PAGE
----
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A Year After the Fanfare, We Need to Do Better By Our Nurses

New York, NY – Being a nurse is a calling and we love what we do. However, the work is challenging, especially now as we are still in the throes of COVID after nearly two years. Coming out of years of pandemic hardship, New York spent the bulk of 2021 hosting several parades, celebratory events, and ceremonies reflecting on the sacrifices and hard work of health care professionals during the height of COVID-19. As a city, we told ourselves ‘never again’ and vowed to learn from those experiences to avoid ever having to put our medical staff, frontline workers, first responders and our families under the same burden. Yet, as we celebrate nurses across the nation this year, research shows our responsibility and COVID burdens persist.

Eveth Green
Vice President of Nursing, AdvantageCare Physicians.

According to the latest national statistics, 18% of health care workers quit their jobs during the pandemic, and 31% have considered leaving. The pandemic has also taken its toll on nurses’ mental health as 51% of health care workers said their mental health has gotten worse during the pandemic, while another 42% said their day-to-day lives have suffered during the pandemic. Given these alarming figures and compounded challenges, we as a country will need more than just parades to help address the plight of nurses brought on by COVID-19. Our job was difficult before COVID, but the disease took a significant toll on the nursing profession overall.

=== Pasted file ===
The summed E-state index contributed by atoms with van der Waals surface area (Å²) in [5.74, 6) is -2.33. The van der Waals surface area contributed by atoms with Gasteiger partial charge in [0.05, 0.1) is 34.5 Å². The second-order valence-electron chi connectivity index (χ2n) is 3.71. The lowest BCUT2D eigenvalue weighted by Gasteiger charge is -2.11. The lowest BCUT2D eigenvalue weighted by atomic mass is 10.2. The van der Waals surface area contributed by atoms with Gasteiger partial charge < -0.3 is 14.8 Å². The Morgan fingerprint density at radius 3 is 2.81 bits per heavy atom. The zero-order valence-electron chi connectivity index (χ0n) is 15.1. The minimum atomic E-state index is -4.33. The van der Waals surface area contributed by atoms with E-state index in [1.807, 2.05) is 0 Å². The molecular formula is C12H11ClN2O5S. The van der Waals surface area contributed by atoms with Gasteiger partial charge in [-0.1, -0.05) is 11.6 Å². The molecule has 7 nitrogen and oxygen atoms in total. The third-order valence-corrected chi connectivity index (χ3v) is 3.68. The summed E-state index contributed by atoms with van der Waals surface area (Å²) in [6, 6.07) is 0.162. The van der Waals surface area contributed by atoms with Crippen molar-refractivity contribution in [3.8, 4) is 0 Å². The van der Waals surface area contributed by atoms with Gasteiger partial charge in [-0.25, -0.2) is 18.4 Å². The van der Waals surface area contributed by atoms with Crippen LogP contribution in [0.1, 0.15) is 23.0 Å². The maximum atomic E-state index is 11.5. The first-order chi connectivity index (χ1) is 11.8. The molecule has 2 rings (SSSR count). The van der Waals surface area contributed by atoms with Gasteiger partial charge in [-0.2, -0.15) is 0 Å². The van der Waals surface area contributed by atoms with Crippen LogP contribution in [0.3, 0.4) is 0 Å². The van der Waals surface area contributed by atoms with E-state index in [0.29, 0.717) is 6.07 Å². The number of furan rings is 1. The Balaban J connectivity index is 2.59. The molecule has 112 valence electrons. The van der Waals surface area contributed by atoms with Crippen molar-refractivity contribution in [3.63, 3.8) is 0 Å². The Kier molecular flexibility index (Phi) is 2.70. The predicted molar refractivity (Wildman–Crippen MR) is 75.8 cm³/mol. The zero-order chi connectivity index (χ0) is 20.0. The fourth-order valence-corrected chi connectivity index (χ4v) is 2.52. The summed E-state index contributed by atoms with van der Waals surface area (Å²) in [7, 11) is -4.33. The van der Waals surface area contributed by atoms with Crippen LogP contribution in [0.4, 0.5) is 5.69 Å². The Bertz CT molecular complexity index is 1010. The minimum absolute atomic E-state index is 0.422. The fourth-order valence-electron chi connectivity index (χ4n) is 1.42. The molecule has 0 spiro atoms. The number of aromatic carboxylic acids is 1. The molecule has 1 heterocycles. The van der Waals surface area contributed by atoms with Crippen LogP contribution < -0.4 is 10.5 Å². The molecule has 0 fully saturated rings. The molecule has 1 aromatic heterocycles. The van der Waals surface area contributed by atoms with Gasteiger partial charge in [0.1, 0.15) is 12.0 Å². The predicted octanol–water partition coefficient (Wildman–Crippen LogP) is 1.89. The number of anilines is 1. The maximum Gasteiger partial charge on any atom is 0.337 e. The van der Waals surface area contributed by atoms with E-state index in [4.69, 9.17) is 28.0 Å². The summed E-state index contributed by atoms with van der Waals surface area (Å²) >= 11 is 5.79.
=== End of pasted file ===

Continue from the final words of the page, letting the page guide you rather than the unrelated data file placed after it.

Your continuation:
For some, it may be effortless to wax on about the surges of patients, possible remedies, and the many deaths related to the coronavirus disease. However, it is another thing entirely to live it–every day. And as many ponder solutions of what to do to further support nurses in the long-term, healers need space to heal themselves immediately. As nurses, we need to develop individual measures for self-care in the short term because our patients need us. Our families need us, and most importantly, we need it for ourselves. Some practical measures I have used — and encourage my team of nurses to use — include meditation, prayer, therapy, exercise, treating yourself, and accessing the many available resources out there to help us recover and recharge.

We also need to protect ourselves as the virus spins off into new variants, and the nation passes one million dead due to COVID-19. To stave off another major spread, we also need the public to take advantage of the medical progress made to combat this disease by getting tested, vaccinated when eligible, getting a booster immunization, and masking up when required. Moreover, we need our local leaders to support and supply additional resources to help recruit and retain nurses, not only during this challenging period, but also into the future.

All of us can still recall the endless blare of sirens from the ambulances racing toward our overcrowded hospitals or seeing health care staff operating out of makeshift ICUs as means to treat the overwhelming ill, or worse the many parking-lot morgues set up by care teams. Those days will forever haunt our memories. But let them also be reminders that we must continue to treat COVID seriously, or I fear we will revert to an overburdened health care workforce that is beyond depleted now. Thus, to honor nurses and their hard work as part of this year’s National Nurses Week, let us all recommit ourselves to do everything in our power to help support, strengthen, rebuild, and appreciate our valued caretakers this year and beyond. 

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